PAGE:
Your Guide to Personal
Counting the Omer: Week Seven
During the seventh and final week of counting the Omer, we
examine and refine the attribute of Malchut - nobility, sovereignty
and leadership. Sovereignty is a state of being rather than
an activity. Nobility is a passive expression of human dignity
that has nothing of its own except that which it receives
from the other six emotions. True leadership is the art of
selflessness; it is only a reflection of a Higher will. On
the other hand, Malchut manifests and actualizes the character
and majesty of the human spirit. It is the very fiber of what
makes us human.
Malchut is a sense of belonging. Knowing that you matter
and that you make a difference. That you have the ability
to be a proficient leader in your own right. It gives you
independence and confidence. A feeling of certainty and authority.
When a mother lovingly cradles her child in her arms and the
child's eyes meet the mother's affectionate eyes, the child
receives the message: I am wanted and needed in this
world. I have a comfortable place where I will always be loved.
I have nothing to fear. I feel like royalty in my heart.
This is Malchut, kingship.
Day 43 - Chesed of Malchut: Lovingkindness in Nobility
Healthy sovereignty is always kind and loving. An effective
leader needs to be warm and considerate. Does my sovereignty
make me more loving? Do I exercise my authority and leadership
in a caring manner? Do I impose my authority on others?
Exercise for the day: Do something kind for your subordinates
Day 44 - Gevurah of Malchut: Discipline in Nobility
Although sovereignty is loving, it needs to be balanced with
discipline. Effective leadership is built on authority and
discipline. There is another factor in the discipline of sovereignty:
determining the area in which you have jurisdiction and authority.
Do I recognize when I am not an authority? Do I exercise authority
in unwarranted situations? Am I aware of my limitations as
well as my strengths? Do I respect the authority of others?
Exercise for the day: Before taking an authoritative position
on any given issue, pause and reflect if you have the right
and the ability to exercise authority in this situation.
Day 45 - Tiferet of Malchut: Compassion in Nobility
A good leader is a compassionate one. Is my compassion
compromised because of my authority? Do I realize that an
integral part of dignity is compassion? Tiferet - harmony
- is critical for successful leadership. Do I manage a smooth-running
operation? Am I organized? Do I give clear instructions to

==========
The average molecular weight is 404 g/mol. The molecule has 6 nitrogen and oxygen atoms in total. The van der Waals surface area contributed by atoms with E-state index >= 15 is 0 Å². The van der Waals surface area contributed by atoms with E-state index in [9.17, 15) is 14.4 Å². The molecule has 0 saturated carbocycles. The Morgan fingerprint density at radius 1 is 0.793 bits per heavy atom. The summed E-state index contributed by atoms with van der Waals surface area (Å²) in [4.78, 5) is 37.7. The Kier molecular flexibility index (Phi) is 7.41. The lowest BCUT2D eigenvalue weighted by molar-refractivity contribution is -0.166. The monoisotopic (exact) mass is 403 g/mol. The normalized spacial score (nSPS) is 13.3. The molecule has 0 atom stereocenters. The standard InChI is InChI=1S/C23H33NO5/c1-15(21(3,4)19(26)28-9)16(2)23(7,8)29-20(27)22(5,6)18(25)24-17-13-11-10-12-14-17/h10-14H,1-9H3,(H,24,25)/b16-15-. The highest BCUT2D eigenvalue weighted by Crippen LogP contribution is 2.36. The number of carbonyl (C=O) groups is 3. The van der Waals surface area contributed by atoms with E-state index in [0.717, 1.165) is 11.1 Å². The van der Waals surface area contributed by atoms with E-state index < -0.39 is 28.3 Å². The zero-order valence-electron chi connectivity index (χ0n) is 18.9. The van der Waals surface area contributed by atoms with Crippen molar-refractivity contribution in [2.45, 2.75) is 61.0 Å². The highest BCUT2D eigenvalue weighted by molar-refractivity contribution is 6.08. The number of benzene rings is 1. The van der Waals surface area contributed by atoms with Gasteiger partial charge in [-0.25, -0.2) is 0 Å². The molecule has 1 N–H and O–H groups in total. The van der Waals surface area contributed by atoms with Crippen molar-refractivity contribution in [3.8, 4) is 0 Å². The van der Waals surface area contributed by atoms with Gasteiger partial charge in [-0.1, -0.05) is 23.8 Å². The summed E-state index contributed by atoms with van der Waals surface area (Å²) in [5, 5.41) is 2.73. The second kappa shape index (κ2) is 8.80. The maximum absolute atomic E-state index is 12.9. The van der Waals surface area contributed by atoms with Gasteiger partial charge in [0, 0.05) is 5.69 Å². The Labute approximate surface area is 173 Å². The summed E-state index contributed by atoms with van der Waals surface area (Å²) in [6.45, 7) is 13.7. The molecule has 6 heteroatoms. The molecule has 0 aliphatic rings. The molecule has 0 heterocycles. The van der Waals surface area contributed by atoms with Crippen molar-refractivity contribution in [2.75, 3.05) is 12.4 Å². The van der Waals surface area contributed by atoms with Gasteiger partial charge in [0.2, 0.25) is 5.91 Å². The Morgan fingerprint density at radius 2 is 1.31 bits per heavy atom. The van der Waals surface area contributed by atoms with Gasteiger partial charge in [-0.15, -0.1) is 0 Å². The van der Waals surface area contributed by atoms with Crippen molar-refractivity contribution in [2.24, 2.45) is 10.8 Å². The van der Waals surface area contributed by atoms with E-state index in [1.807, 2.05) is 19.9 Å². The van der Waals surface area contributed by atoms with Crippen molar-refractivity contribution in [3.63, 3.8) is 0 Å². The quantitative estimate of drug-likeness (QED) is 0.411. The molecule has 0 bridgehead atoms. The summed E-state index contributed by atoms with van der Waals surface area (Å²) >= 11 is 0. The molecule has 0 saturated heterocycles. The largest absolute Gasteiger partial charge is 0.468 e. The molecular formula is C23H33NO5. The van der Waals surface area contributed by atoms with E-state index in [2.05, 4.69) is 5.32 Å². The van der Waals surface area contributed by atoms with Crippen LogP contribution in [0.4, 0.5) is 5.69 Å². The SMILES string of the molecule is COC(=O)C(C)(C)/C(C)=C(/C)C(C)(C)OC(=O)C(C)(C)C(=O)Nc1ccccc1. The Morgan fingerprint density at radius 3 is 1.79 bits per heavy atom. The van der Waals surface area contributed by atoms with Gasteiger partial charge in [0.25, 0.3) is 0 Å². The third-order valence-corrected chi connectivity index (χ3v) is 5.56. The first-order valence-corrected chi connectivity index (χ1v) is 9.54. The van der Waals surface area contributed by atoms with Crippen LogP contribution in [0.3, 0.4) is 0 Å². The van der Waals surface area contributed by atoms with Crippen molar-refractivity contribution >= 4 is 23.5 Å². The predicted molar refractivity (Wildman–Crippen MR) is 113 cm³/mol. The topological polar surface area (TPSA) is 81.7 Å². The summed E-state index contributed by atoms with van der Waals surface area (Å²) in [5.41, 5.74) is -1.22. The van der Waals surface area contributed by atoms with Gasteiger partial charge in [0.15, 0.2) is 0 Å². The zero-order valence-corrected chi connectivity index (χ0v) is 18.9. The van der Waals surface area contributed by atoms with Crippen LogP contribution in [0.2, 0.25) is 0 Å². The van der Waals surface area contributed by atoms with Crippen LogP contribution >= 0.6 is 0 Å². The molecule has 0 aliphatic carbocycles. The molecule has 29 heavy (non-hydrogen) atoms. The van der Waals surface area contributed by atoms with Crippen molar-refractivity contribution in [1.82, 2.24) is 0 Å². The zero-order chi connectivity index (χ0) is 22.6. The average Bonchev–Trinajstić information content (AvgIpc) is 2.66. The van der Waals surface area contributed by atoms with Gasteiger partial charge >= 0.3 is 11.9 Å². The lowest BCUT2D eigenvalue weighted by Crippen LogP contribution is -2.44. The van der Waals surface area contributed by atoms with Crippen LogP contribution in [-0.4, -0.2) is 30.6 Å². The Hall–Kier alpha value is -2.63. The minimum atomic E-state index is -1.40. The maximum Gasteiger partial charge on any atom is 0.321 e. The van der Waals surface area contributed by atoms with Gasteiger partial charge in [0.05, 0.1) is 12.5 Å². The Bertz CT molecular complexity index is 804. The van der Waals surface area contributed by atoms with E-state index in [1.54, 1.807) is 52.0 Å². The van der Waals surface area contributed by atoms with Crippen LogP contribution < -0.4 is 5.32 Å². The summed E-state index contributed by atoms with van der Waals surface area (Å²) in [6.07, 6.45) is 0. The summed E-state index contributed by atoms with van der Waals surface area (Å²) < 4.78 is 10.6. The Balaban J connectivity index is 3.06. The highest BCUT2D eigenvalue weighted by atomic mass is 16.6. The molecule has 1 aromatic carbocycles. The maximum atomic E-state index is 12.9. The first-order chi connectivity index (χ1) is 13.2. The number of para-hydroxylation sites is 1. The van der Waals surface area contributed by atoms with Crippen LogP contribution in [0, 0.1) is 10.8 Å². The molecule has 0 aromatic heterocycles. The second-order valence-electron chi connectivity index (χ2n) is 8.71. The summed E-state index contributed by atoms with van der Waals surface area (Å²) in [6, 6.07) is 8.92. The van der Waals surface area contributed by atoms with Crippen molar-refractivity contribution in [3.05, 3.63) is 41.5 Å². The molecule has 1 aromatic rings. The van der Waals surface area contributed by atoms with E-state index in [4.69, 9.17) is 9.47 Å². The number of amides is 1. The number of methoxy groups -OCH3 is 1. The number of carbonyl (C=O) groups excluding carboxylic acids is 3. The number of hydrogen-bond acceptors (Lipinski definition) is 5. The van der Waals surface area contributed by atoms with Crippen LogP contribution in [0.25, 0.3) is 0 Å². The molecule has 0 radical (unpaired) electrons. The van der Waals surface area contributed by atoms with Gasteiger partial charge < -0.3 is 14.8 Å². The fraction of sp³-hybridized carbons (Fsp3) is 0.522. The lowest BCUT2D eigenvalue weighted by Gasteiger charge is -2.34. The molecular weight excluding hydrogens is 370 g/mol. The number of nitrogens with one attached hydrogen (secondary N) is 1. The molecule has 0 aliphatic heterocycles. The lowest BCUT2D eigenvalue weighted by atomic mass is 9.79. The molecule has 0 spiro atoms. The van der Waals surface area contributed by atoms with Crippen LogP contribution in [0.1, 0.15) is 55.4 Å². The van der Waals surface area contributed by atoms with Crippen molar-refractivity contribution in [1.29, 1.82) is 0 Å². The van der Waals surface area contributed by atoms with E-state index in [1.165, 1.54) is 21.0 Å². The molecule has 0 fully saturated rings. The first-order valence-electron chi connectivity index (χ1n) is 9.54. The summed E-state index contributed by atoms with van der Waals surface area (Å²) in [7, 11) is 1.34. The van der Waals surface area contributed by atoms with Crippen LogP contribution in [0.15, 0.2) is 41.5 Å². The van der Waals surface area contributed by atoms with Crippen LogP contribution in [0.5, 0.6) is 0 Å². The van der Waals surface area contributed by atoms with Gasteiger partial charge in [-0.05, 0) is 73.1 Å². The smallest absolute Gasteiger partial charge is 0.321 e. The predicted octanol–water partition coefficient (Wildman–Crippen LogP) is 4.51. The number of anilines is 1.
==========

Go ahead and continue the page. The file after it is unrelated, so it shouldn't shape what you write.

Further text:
my subordinates? Do I have difficulty delegating power? Do
we have frequent staff meetings to coordinate our goals and
Exercise for the day: Review an area where you wield authority
and see if you can polish it up and increase its effectiveness
by curtailing excesses and consolidating forces.
Day 46 - Netzach of Malchut: Endurance in Nobility
A person's dignity and a leader's success are tested by
his endurance level. Will and determination reflect the power
and majesty of the human spirit. How determined am I in reaching
my goals? How strong is my conviction to fight for a dignified
cause? How confident am I in myself? Is my lack of endurance
a result of my low self-esteem? Do I mask my insecurities
by finding other excuses for my low endurance level?
Exercise for the day: Act on something that you believe
in but have until now been tentative about. Take the leap
and just do it!
Day 47 - Hod of Malchut: Humility in Nobility
Sovereignty is G-d's gift to each individual. Hod of Malchut
is the humble appreciation of this exceptional gift. Does
my sovereignty and independence humble me? Am I an arrogant
leader? Do I appreciate the special qualities I was blessed
Exercise for the day: Acknowledge G-d for creating you
with personal dignity
Day 48 - Yesod of Malchut: Bonding in Nobility
Examine the bonding aspect of your sovereignty. Healthy
independence should not prevent you from bonding with another
person. On the contrary: self-confidence allows you to respect
and trust another's sovereignty and ultimately bond with him.
That bond will strengthen your own sovereignty, rather than
sacrifice it. Does my sovereignty prevent me from bonding?
Could that be because of deeper insecurities of which I am
unaware? Do I recognize the fact that a fear of bonding reflects
a lack of self-confidence in my own sovereignty?
Exercise for the day: Actualize your sovereignty by intensifying
your bond with a close one.
Day 49 - Malchut of Malchut: Nobility in Nobility
Examine the sovereignty of your sovereignty. Does it come
from deep-rooted inner confidence in myself? Or is it just
a put-on to mask my insecurities? Does that cause my sovereignty
to be excessive? Am I aware of my uniqueness as a person?
Of my personal contribution?
Exercise for the day: Take a moment and concentrate on
yourself, on your true inner self, not on your performance
and how you project to others; and be at peace with yourself
knowing that G-d created a very special person which is you.
After the 49 days of Counting the Omer, after having fully
achieved inner renewal by merit of having assessed and developed
each of our 49 attributes, we arrive at the fiftieth day.
On this day we celebrate the Festival of Shavuot, the giving
of the Torah (Matan Torah). After we have accomplished
all we can through our own initiative, then we are worthy
to receive a gift (matan) from Above which we could
not have achieved with our own limited faculties. We receive
the ability to reach and touch the Divine; not only to be
cultivated human beings who have refined all of our personal
characteristics, but divine human beings who are capable
of expressing ourselves above and beyond the definitions and
limitations of our beings.
This is an excerpt from Counting the Omer
A Spiritual Guide by Rabbi Simon Jacobson. This unique
book is now available at our online